June 24th, 2009
A couple of months ago I was writing an article series about real-time strategy game design. I never finished it (and I should!), but I wanted to make a small comment about one thing I wrote in one of the articles, let me quote myself:
In the current alpha build of Starcraft 2 the only remaining hero unit is the Zerg Queen. [...] Hopefully they will rename her, and allow the player to use strategies that involve building several.
Well, it turns out that I was right
Now all I want from the Starcraft 2 design team is to move the health bars to the feet of the units instead of flying around above their heads. Pleeeeaaase?!
December 12th, 2008
In this part I will describe in more detail what abstract, or “hidden,” balancing is and how it can be used in your game. This is the last part I’ll post for a while, since I’m going on vacation for a few weeks, but I’ll be back next year!
December 9th, 2008
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Maybe it’s time for me to continue on this blog series, so here it goes… Got some interesting feedback on the previous posts, which is great! I really need to hear some criticism, so I know in which direction to take the completed article in. I’m going on vacation next week and wont be back until next year, but I’ll try to post as much as possible until then (though I doubt I’ll have time to write everything).
In any case, as I wrote in the previous post there are two main kinds of unit balancing, visible and hidden balancing. (I will alternately use the terms “concrete” and “abstract” balancing as well.) In this post I’m going to describe in more detail what visible balancing is, and give some examples. It’s worth mentioning that a lot of these suggestions aren’t restricted to RTS games only, but to game design and balancing in general.
November 26th, 2008
The most widely discussed RTS topic is without question unit balance. How to design units, their attributes and their build costs, is a game design equation with infinite solutions. This part is a short introduction to a number of basic definitions, which I will refer to when I further descend down into the topic.
November 22nd, 2008
This time I will discuss a topic which is very game-specific, the topic of “macromanagement limits.” These are limits such as how much resources or how many units you may have. It strongly depends on what kind of game you are trying to make, and the technology you have available. If your game can’t handle path-finding for 1000 units at the same time, then maybe this limit should be included in your game design…
November 21st, 2008
In this post and the next one I’m going to tackle the topic of macromanagement. As I’ve said before, macromanagement (or “macro” for short) is closely related to strategy, so when designing the macro part of a game you will strongly influence the strategies which will be available to the players.
I will begin with the topic of build orders and technology trees. In the next part I will discuss some imposed macro limits that are used in a lot of games.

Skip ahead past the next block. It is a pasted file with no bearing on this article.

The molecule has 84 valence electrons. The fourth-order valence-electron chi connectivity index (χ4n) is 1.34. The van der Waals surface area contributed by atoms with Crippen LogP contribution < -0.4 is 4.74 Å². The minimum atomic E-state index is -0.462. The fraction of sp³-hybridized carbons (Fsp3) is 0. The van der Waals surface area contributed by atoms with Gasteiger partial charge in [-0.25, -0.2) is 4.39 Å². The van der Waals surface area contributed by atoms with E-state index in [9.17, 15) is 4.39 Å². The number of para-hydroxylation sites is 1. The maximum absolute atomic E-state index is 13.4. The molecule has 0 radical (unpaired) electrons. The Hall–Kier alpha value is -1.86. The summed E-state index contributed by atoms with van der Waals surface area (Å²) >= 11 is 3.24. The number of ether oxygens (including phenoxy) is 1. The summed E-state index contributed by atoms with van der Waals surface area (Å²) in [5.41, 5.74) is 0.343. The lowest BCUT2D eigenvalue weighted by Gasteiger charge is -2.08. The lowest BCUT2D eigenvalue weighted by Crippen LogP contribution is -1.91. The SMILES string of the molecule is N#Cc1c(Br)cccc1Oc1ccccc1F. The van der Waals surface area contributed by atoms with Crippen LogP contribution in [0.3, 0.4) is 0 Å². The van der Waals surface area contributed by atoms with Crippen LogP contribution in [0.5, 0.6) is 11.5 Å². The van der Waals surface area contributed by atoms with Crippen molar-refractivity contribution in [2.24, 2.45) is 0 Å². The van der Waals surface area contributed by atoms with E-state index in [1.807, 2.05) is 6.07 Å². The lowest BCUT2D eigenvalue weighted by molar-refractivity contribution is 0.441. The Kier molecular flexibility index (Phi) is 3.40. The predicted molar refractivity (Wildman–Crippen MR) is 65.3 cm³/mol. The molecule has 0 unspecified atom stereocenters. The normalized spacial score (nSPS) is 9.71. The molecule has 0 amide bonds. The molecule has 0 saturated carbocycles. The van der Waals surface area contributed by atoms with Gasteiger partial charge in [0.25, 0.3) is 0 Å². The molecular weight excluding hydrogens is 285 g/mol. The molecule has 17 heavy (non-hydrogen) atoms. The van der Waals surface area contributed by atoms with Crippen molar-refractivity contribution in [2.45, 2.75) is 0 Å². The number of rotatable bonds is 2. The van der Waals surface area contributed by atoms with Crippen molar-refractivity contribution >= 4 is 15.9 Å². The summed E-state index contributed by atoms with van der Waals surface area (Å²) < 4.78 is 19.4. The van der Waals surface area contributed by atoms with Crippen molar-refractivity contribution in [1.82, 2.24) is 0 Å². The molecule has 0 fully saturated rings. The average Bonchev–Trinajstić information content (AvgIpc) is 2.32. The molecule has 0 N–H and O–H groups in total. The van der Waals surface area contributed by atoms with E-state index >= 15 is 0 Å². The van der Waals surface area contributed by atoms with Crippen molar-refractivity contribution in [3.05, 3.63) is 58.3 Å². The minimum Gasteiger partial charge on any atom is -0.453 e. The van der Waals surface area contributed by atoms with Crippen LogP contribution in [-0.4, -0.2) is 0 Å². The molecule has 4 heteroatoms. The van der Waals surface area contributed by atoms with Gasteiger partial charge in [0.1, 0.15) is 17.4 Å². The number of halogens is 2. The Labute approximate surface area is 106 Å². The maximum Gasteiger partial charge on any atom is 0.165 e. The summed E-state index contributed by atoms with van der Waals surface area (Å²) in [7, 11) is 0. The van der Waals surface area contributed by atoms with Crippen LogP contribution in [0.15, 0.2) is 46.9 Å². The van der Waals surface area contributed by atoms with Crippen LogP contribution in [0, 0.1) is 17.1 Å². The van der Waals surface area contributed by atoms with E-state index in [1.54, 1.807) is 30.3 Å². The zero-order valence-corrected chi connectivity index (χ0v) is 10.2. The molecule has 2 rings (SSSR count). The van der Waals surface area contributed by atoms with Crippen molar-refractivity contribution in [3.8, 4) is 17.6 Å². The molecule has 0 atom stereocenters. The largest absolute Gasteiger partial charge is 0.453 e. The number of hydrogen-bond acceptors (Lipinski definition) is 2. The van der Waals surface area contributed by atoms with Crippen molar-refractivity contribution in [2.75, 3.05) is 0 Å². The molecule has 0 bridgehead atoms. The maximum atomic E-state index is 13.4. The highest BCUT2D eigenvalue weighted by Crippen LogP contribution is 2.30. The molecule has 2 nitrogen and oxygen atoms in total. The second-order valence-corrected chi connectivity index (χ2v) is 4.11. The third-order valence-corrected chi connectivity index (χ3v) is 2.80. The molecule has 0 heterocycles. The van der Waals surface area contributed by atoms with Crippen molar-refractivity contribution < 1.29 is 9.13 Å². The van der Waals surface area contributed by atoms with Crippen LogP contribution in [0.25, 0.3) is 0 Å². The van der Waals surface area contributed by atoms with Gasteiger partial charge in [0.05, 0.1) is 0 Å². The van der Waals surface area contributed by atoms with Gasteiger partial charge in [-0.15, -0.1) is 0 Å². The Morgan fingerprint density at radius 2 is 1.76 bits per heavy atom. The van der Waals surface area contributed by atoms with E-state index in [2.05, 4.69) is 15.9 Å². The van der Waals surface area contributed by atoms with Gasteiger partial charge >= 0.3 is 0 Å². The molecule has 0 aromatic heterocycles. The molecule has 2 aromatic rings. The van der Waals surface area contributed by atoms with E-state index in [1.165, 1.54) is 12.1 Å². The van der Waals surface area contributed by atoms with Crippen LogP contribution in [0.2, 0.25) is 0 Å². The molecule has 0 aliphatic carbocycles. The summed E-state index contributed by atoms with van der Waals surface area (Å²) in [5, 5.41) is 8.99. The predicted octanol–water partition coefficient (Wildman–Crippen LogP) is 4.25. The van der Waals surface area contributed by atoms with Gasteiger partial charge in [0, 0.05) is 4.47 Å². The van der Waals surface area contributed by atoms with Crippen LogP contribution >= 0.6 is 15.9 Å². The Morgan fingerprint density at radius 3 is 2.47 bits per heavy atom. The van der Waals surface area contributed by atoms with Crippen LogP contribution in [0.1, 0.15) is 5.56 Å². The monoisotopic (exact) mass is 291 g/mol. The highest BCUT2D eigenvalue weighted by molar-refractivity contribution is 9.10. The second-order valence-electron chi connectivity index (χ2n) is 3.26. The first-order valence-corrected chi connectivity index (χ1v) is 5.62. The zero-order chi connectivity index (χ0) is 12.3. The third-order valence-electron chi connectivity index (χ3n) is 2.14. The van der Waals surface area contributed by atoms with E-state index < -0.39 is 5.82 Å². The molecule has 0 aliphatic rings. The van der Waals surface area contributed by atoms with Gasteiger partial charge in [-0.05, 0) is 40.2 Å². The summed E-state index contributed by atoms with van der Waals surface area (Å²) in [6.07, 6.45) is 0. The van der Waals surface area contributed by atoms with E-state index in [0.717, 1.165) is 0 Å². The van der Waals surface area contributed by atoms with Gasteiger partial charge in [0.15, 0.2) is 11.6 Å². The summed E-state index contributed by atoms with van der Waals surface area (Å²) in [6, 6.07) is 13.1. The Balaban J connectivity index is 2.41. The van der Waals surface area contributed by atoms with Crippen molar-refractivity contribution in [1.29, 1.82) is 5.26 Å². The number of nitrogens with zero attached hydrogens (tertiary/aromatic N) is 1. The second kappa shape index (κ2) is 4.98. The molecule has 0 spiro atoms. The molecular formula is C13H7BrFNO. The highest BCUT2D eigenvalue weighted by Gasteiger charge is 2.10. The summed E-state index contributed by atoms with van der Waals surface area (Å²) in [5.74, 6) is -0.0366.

Hit the jump for the stuff…
November 19th, 2008
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This is the second part of my RTS game-play article series, and we’re finally getting on with the more beefy stuff. This time I will discuss the subject of RTS games’ resource systems. The order of these blog posts may seem a little bit random… which is completely true! However, resource systems are quite independent from other game concepts, which makes it an easy place to begin. When I feel finished with all parts, I will post the whole document in a more organized manner. Until then, try to keep up with my floating idea blobs!
November 18th, 2008
In the first part of my RTS game-play article I will discuss a couple of basic RTS terminologies. Most of these are probably obvious, but can be useful to define what I mean when I use them. There are a lot of other terms that I will use in my articles, but I will explain these as they are brought up. Please let me know in the comments if I leave out something that should be better explained.
Hit the jump for a couple of initial terminologies… Read More
November 17th, 2008
This ridiculously long post title comes from an article that I was writing during the summer. As the clairvoyant would presume, it was an article about design and balancing of real-time strategy games, with focus on core game-play mechanics rather than the old boring rock-paper-scissors debate. Unfortunately I never finished it, and now it has been gathering dust for a couple of months. I thought this was a little bit sad, so I decided to divide the article into a number of blog posts instead, which hopefully will give me some new inspiration and motivation to finish the thing.
In this series of blog posts I will take a look at unit movement, construction, resources, macro-game rules and similar topics. Though I will mainly inspect these objectively, I will apply my own opinions on the different subjects. One thing to remember, though, is that there’s rarely a “right” or “wrong” when it comes to game design. The question is rather, what game are you trying to create, and for whom?
My original plan was to begin with some background history, but the article at Wikipedia already does that flawlessly. For mortals it’s only necessary to recall that Dune 2 (Westwood Studios, 1992) defined the RTS genre, and for geeks it can be interesting to know that there were games with RTS-like elements earlier than that. Dune 2 was however the first RTS game I ever played, and it has strongly influenced my taste in games.
I will post the first parts in the following days. Since you are reading this, it means that I’ve created at least 3 drafts already, because that’s my criteria for beginning this series.